As Libyans fight, Egyptians revel in first free vote for decades
Amid the exuberance, however, election monitors reported significant irregularities and violations, a reminder that the road to democratic governance is not as easy as Egyptians might hope.
Egyptians flooded the polls Saturday like a wave that had been unleashed after half a century, eager to participate in a referendum that marked the first time many felt their votes had ever mattered.Skip to next paragraph
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Long lines formed outside polling stations all day, providing a marked contrast to the empty voting centers in fraudulent elections held last year, and reflecting the national excitement at the opportunity to have a say in Egypt’s future after former president Hosni Mubarak was ousted by a popular uprising last month. The outcome of the referendum on constitutional amendments will shape the transition period over the next year.
Yet amid the exuberance, election monitors reported significant irregularities and violations, a reminder that the road to democratic governance is not as easy as Egyptians might hope, and large challenges loom ahead. Still, many voters were hopeful that their country was on its way toward a better future.
“I feel happy, I feel like a true Egyptian today,” says Nagwa Helmy Khalil, a middle-aged woman standing in line in the Cairo’s Nasr City neighborhood. She says she was voting for the first time in her life. “It's the first time I feel my voice will be heard. It's the first time I’ve participated because I feel it's real. There is hope, there is change.”
What the vote was about
The referendum was a simple up or down vote on a slate of constitutional amendments that would impose presidential term limits, scale back executive power, and give the parliament the ability to keep the president from ruling under emergency law.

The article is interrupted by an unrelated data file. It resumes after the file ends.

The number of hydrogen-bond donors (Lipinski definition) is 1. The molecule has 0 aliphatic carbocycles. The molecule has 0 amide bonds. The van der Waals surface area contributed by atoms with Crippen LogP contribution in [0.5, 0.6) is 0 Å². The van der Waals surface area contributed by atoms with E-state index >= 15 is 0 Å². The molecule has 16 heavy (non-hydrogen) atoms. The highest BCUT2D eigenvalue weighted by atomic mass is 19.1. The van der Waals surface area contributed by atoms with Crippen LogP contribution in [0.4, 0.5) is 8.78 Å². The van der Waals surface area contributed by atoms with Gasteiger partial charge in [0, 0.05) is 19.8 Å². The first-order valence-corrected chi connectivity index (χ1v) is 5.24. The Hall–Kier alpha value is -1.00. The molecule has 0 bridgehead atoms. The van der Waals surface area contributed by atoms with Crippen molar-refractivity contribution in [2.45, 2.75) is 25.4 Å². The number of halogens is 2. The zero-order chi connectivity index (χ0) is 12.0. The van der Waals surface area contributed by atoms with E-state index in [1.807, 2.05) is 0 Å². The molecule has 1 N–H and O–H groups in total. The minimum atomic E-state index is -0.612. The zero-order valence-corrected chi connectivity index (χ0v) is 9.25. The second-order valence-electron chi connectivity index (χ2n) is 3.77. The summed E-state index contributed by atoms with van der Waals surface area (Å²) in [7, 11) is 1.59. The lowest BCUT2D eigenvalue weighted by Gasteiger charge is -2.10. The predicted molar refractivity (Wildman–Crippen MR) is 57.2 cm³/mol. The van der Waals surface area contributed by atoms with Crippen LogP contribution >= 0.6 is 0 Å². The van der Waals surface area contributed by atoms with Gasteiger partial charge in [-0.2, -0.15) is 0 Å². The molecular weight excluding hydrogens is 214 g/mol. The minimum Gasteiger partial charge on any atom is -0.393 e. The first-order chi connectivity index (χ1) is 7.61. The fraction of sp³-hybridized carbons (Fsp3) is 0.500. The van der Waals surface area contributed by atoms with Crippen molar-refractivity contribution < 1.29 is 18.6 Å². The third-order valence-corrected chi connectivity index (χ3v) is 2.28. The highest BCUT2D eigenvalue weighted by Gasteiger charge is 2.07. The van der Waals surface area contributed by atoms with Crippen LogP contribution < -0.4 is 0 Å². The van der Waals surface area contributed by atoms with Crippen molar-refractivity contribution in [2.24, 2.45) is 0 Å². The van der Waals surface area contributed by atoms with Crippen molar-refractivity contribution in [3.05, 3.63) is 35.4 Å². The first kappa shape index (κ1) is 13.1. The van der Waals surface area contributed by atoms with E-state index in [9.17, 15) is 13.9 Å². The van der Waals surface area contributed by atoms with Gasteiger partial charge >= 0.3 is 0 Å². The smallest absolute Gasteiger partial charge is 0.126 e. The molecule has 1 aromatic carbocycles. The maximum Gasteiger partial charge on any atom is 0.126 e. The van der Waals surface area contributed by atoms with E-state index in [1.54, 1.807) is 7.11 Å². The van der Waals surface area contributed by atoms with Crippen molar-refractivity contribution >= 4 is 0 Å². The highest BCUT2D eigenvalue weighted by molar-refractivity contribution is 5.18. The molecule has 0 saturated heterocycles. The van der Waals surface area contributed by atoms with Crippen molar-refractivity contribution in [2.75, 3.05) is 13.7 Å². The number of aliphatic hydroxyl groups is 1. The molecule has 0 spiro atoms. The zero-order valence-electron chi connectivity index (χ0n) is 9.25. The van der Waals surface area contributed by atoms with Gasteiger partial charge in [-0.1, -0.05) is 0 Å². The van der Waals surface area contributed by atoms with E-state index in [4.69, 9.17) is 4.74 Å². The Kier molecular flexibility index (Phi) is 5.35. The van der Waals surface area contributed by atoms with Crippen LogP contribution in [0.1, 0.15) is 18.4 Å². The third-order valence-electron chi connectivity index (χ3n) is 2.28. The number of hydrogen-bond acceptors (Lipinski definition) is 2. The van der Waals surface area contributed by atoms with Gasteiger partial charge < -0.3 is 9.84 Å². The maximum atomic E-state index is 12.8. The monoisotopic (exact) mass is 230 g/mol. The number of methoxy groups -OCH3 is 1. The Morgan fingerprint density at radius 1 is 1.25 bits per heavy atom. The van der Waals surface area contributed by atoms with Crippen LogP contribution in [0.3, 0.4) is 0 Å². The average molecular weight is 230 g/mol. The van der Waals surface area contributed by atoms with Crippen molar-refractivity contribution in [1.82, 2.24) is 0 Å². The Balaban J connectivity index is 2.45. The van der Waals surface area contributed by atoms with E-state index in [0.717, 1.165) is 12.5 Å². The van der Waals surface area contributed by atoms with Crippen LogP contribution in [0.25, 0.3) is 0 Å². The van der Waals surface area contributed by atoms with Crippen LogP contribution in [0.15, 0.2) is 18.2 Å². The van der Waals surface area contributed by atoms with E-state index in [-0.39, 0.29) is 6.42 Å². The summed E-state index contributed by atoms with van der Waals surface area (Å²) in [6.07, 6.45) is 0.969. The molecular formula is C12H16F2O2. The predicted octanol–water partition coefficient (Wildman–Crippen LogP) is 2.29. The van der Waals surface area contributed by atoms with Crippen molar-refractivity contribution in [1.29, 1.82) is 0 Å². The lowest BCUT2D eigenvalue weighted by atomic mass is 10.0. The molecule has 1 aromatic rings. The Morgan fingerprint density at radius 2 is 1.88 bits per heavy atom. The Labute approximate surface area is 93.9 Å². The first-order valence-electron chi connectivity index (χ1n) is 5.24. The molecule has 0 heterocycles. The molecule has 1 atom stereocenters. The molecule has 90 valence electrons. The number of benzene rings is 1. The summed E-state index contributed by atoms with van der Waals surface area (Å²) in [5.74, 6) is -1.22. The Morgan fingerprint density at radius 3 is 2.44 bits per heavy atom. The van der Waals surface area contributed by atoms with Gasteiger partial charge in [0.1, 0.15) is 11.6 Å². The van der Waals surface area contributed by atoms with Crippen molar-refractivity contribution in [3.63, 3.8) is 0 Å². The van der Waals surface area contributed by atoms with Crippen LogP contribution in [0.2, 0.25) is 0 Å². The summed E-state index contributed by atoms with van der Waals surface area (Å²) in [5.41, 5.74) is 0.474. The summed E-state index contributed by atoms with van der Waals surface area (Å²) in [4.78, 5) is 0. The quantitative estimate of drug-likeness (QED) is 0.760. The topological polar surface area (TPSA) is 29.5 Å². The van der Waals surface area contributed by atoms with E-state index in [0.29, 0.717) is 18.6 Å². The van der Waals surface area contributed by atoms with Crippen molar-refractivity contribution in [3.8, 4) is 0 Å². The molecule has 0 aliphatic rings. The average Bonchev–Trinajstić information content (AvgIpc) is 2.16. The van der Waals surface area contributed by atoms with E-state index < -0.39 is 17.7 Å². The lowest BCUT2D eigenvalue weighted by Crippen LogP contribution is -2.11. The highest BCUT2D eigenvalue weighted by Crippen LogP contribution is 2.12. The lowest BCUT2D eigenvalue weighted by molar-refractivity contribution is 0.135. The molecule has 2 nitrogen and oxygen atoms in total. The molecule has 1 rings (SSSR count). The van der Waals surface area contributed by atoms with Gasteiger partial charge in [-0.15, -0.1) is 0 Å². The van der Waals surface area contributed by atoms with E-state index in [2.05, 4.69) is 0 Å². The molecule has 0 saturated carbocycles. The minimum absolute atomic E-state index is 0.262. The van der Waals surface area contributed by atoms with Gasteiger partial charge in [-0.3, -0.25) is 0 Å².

If it passes, it will pave the way for a vote within months to elect a new parliament, which will then form a council to rewrite the Constitution. Presidential elections would be held by the end of the summer.
Final results have not yet been released, but early counts indicate that the amendments will pass. Turnout was reported to be as high as 60 percent, at least three times the last election.
The Muslim Brotherhood and the formerly ruling National Democratic Party, the only movements in Egypt with significant organizational structures in place to be able to benefit from quick elections, supported the amendments.
Amendments don't go far enough?
Many prominent intellectuals and most Egyptian Christians urged voters to reject them, calling for a complete rewrite of the Constitution and more time for political parties to organize before a parliamentary election. Both presidential candidates, Arab League head Amr Moussa and former nuclear watchdog chief Mohamed ElBaradei opposed the amendments.
The public debate on the referendum in the weeks leading up to the vote was unprecedented, itself a sign that Egypt is heading toward something more like democracy.
Public figures discussed the proposed changes on television, citizens argued over their votes while riding the metro, and families and neighbors tried to sway one another. Many Egyptians with Facebook accounts changed their profile pictures to a “yes” or “no” graphic written in Arabic.
“We discussed our decisions with our relatives and neighbors. I have never seen anything like this before,” says Mona El Maraghy, who described taking her four children to participate in Egypt's protest movement that brought down the president. “We were quiet before. But now we feel that the society became like lions. The fear that was there for 30 years is gone." She made a motion as if squashing a mosquito. "We killed it as if it was nothing but an insect."
She stood with her adult daughter – many families came together to vote – in a line that stretched out the door of the Nasr City polling station, down the block, and around the corner.